One of my favorite architects is Antonio Gaudí, and every time I practice bridge pose I’m reminded of his quote: “There are no straight lines or sharp corners in nature. Therefore, buildings must have no straight lines or sharp corners.” Read the full article here.

Everyone wants better balance, whether as a means to live life fearlessly or to perform a challenging pose. Balance has been correlated with core work, but one question I ask my students is what is touching the floor? The core certainly plays a role, but balance truly starts with the feet. If the muscles of the feet aren’t able to adapt to the changes in weight shift or after certain physical disturbances, then how can we stay upright? This article explores three ways to improve balance that can be added to your practice to enhance your balancing poses as well as overall stability. Read the full article here.

Graduating from yoga teacher training is exciting. However, figuring out how to take your newly gained skills to the next level can also be daunting. During your training, you were in a supportive and lively environment while learning how to teach. Once you graduate, that space dissolves and you can feel lonely and downright bewildered about what to do next. Read the full article here.

Refine Your Yoga Practice: 3 Unique Ways to Prop Revolved Triangle Pose

By: Allison Schleck ERYT-500, RPYT Tweet

Parivrtta Trikonasana (Revolved Triangle Pose) exhibits a high degree of finesse when executed well. It is a seemingly straightforward standing pose, but while practicing it, one’s awareness is utterly consumed by effort and attention to detail. The limbs are fully extended, the torso revolves while the spine lengthens, and balance is constantly tested. Read the full article here.

Make “L” Handstand Accessible: 4 Yoga Poses to Build Your Skills

By: Allison Schleck ERYT-500, RPYT

“L” Handstand is an introductory inverted pose for seasoned practitioners that builds strength, stability, and stamina. It is the midway point between standing on your feet in Tadasana (Mountain Pose) and standing on your hands in Adho Mukha Vrksasana (Handstand Pose). Read the full article here.

Have you noticed that sometimes sequences oriented toward arm balances can be so challenging that by the time you get to the actual fun of the arm balance itself your wrists and shoulders are kind of shot? That’s why I came up with this crow sequence. Check it out: Even though it’s challenging, I guarantee that it won’t waste your wrists and shoulders! Read the full article here.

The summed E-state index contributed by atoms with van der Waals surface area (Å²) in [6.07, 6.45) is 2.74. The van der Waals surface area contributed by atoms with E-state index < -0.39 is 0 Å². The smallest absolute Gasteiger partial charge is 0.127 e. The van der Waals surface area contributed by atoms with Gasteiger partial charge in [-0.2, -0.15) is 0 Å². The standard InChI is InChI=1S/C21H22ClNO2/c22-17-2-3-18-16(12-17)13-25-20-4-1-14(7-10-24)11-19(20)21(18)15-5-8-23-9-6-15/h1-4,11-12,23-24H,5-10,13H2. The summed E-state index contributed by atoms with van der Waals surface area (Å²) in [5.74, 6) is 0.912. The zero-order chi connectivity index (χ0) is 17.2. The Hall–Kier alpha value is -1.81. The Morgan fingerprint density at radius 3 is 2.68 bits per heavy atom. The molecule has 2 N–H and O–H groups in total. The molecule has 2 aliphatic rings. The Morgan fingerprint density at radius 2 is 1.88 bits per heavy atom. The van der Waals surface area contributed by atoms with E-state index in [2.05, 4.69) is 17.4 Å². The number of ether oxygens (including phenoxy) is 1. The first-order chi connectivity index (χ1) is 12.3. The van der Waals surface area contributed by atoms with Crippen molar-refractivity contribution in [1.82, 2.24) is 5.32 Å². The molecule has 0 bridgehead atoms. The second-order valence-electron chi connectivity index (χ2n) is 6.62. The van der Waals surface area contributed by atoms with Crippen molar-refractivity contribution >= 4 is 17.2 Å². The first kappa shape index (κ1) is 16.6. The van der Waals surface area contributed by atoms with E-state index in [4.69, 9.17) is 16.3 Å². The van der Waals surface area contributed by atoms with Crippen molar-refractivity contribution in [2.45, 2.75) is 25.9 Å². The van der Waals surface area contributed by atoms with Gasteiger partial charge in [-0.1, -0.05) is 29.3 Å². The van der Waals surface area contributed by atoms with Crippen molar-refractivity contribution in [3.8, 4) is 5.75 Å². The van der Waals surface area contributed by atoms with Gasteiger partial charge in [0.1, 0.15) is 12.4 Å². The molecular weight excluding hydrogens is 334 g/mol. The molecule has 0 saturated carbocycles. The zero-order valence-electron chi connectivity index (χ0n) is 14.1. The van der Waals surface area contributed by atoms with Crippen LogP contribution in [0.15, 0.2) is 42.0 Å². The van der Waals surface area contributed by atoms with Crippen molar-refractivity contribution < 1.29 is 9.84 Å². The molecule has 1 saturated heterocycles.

Tittibhasana, or firefly pose, is an arm balance I’ve been working on for ages, often with very little satisfaction—until recently. But, little by little, my years of study, practice, and cue analysis have finally coalesced into some satisfying progress. One of my favorite personal discoveries (though I’m sure someone else discovered it before I did) is propping the pose at the wall. This version doesn’t make tittibhasana exactly easy, but it does offer enough direction and support so a struggling firefly can take flight with strength and courage. Read the full article here.

Yoga props breathe life into your practice. On occasion as a yoga teacher, I have seen firsthand the resistance to using props in one’s practice. As a student there certainly have been times where I’ve said to myself, “I don’t need to use a block for this pose.” As I move deeper into my practice and as I continue to practice over the years, I find that using props helps keep my yoga practice interesting. If you are unsure whether or not to use props, here are five reasons to incorporate yoga props into your practice and teaching. Read the full article here.

Eka pada koundinyasana II (one-legged Sage Koundinya’s pose II, sometimes known as “flying splits”) is an arm balance that challenges the practitioner’s body and mind at every moment. One way to make this pose more accessible is to use props. Read the full article here.

A key part of being a warrior is challenging yourself in new ways, which can be a lot of fun if you take a playful and exploratory approach. Try these expressions of virabhadrasana ll (warrior ll) using a chair as a prop to see if you can challenge what you know to be true about this asana. You just might gain new insight into some of the subtler dynamics at work in this “everyday” pose and how you work with them. Read the full article here.